On Thursday, The New York Times launched a new marketing campaign by releasing a TV ad set to air during Sunday’s Academy Awards with the tag line, “The truth is more important than ever,” seemingly taking a jab at President Donald Trump. Given the paper’s blatant liberal bias and willingness to report fake news stories, the notion of the Times being the arbiter of the “truth” is laughable.
During a briefing on January 31, White House Press Secretary Sean Spicer called out NBC News and the Times for false reporting: “...your network was one of the people that just hours ago told people [Homeland Security Secretary] General [John] Kelly was unaware of what's going on and a moment later he gets on air saying, ‘Here's how many times I've been briefed.’” Reporter Kristen Welker quickly pointed a finger at the real culprit: “I think it was – a New York Times report was cited.” Spicer replied: “I apologize. NBC News reporting is based on The New York Times false reporting.”
On February 14, the Times was so eager to hype any news regarding the resignation National Security Adviser Michael Flynn that the so-called “paper of record” fell for a bogus Twitter account purporting to be Flynn. Times journalist David Sanger touted the fake news on CBS This Morning: “[Flynn] said himself in a Tweet this morning, that while he was responsible, there are others who are responsible, too.” Co-host Norah O’Donnell corrected him: “That tweet has not yet been verified. Not from a verified account.”
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Just on Sunday, White House Chief of Staff Reince Priebus was forced to shoot down yet another misleading report from the Times about supposed contact between the Trump campaign and Russian intelligence officials. On NBC’s Meet the Press, he told moderator Chuck Todd:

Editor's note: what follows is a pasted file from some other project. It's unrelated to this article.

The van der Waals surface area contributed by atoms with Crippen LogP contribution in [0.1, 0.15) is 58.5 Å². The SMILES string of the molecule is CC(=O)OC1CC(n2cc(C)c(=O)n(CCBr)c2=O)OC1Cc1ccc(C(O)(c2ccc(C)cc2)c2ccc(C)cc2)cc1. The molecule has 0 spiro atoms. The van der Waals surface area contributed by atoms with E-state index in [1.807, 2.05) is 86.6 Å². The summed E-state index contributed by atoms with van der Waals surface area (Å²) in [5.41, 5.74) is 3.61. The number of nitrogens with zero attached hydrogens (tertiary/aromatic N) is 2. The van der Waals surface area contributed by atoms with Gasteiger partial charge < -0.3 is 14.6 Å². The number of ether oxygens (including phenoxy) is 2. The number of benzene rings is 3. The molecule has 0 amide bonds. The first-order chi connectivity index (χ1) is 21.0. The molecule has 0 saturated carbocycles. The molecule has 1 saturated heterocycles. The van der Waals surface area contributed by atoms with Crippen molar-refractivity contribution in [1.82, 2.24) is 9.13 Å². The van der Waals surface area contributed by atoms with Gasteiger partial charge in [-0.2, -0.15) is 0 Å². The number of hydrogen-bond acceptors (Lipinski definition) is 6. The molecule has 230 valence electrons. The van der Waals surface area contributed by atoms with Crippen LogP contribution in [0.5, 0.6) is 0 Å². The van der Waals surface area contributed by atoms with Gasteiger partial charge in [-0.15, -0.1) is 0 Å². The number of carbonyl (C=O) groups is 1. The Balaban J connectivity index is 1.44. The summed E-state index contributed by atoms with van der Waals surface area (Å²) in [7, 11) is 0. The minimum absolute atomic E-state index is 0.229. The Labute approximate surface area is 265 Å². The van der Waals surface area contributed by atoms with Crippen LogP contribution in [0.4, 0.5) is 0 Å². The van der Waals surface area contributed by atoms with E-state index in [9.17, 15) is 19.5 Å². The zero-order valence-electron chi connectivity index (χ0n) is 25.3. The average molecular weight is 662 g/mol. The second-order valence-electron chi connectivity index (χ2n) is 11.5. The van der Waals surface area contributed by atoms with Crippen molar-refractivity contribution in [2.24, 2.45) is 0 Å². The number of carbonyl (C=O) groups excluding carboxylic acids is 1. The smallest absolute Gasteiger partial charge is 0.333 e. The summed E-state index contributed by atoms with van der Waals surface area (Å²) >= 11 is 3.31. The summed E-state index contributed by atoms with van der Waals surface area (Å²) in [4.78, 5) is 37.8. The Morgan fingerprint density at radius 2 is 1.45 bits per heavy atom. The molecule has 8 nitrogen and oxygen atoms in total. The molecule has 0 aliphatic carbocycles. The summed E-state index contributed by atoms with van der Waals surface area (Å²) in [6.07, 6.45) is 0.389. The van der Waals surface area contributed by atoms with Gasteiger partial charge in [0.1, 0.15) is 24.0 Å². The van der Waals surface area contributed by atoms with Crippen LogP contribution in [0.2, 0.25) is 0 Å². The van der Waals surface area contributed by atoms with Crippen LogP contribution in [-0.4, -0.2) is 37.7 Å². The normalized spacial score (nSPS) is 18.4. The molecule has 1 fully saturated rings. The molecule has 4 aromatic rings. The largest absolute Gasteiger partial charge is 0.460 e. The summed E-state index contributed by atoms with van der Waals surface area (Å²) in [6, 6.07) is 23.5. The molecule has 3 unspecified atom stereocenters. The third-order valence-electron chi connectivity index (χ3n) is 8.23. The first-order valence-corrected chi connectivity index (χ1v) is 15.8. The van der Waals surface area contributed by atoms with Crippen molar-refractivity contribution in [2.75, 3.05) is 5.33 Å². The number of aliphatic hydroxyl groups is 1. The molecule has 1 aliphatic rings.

I mean we've spent days talking about a story that says that our campaign had constant contacts with Russian spies. And I can tell you, I've talked to the top levels of the intelligence community. And they've assured me that that New York Times story was grossly overstated, and inaccurate and totally wrong....It is this sort of fake news stuff that is enormously important that, when you get a front page story of The New York Times without a single source on the record saying that your campaign had constant contacts -- they didn't say one contact. They didn't say two contacts. It doesn't matter. We have not been informed of even that. But to say, “Constant contact?”
On Friday, NBC’s Today was thrilled by the upcoming Times television spot, with reporter Joe Fryer declaring: “No matter who wins, politics will likely take the stage Sunday....The New York Times will even debut its first-ever Oscars ad, with the message, ‘The truth is more important than ever.’ A sign that with millions watching, Hollywood's biggest night could become its most political.”
Recently the Times featured an article touting the “renewed sense of mission” for journalists in the Trump era looking to take down the Republican president by uncovering a Watergate-style scandal.
The New York paper is not alone in its pretentious claims of being the guardian of truth, on Tuesday, The Washington Post added this slogan to its website: “Democracy dies in darkness.” Apparently only the light of the Post’s reporting can save the nation from the “darkness” of a Trump presidency.